EDRi joins the Tracking-Free Ads Coalition in the European Parliament

Today, European Digital Rights (EDRi) together with 25+ other organisations joins the Tracking-Free Ads Coalition, led by Members of the European Parliament, as supporters. The coalition is made up of a group of 19 Members of European Parliament committed to ending the pervasive tracking and data mining that has poisoned online advertising across every corner of the internet.

Today, European Digital Rights (EDRi) together with 25+ other organisations joins the Tracking-Free Ads Coalition, led by Members of the European Parliament, as supporters. The coalition is made up of a group of 19 Members of European Parliament committed to ending the pervasive tracking and data mining that has poisoned online advertising across every corner of the internet.

We share policymakers’ concerns that the system behind micro-targeted ads, based on endlessly tracking everybody, everywhere constitutes not only a massive data breach but also creates immense risks for our society as a whole.

“From widespread data exploitation that is virtually impossible to avoid, to a lack of accountability in the data supply chain, targeted ads raise fundamental rights concerns, issues around consumer protection, as well as broader societal harms.” Excerpt from EDRi’s report How online ads discriminate. Unequal harms of online advertising in Europe.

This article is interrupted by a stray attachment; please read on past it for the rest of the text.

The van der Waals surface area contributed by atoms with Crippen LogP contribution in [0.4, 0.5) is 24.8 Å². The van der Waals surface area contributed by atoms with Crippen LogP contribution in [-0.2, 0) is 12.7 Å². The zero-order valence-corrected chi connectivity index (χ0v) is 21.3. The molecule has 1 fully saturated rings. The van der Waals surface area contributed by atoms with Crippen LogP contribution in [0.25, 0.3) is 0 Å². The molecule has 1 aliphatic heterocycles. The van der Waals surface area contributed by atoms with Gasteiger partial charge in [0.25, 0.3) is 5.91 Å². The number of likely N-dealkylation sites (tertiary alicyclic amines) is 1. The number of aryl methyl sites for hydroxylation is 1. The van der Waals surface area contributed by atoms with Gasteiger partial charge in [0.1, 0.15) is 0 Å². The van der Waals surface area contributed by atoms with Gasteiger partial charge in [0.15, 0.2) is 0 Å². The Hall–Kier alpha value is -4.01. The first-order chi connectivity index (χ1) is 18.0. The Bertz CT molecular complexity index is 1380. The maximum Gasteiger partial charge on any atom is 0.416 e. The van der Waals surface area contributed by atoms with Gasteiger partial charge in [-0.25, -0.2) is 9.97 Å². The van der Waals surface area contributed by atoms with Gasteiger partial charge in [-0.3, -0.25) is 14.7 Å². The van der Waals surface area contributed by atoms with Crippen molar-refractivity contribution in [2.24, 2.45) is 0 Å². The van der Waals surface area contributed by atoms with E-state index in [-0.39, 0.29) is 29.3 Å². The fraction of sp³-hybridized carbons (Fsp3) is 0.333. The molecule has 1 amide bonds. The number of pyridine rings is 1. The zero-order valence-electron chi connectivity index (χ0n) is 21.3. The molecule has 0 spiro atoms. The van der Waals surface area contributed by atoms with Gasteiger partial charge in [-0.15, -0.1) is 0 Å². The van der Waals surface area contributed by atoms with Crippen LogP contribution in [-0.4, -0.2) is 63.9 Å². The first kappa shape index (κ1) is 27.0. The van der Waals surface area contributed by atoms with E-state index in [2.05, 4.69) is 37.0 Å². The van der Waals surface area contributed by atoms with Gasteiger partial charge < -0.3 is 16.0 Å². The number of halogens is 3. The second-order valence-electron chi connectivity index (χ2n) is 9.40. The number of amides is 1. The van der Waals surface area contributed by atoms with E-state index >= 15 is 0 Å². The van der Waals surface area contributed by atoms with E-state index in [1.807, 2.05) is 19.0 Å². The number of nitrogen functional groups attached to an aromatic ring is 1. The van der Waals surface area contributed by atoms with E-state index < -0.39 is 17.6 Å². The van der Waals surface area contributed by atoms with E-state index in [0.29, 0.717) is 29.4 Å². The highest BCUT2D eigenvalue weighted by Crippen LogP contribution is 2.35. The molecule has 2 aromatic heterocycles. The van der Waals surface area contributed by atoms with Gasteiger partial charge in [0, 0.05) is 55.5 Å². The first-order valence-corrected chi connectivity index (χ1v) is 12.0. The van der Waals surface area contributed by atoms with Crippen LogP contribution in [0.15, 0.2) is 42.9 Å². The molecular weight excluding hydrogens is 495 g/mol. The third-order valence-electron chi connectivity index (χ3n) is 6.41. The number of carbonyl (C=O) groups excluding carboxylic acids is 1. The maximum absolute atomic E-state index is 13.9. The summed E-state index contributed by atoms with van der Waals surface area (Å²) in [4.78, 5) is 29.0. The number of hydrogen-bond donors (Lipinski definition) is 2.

The tracking industry has built an extensive infrastructure made of online trackers embedded in apps, website plug-ins, social media buttons, videos, web fonts, software development kits and many other key parts of the web. By selling advertisers access to people’s eyeballs, in conjunction with in-depth knowledge about their personality, interests, health status, and other intimate information, the tracking industry has created the perfect manipulation machine – available to anyone with a few Euros to spend. This machine doesn’t only show us commercial ads but includes political and issue-based messages, too.

Tracking advertising companies have enabled people to: deliberately push their messages to groups identified as ‘Jew haters’, exclude people from seeing content based on race, and discriminate against people based on other aspects of our lives. Russian state operatives were able to target users who were already receptive to conspiracy myths with messages sowing doubt in electoral fairness and division in democratic societies.

EDRi has engaged extensively in the debate about regulating tracking advertising and our publicly available reports have exposed both the inner workings of this opaque data harvesting industry and how it disproportionately affects those who are already marginalised.

We are proud to support the Tracking-Free Ads Coalition and its aim to enact strict regulation of surveillance-based online advertising. Together, we hope to eliminate pervasive tracking based advertising models from our internet.

Image credit: EFF/ (CC BY 3.0 US)

(Contribution by:)

Jan Penfrat

Senior Policy Advisor

Twitter: @ilumium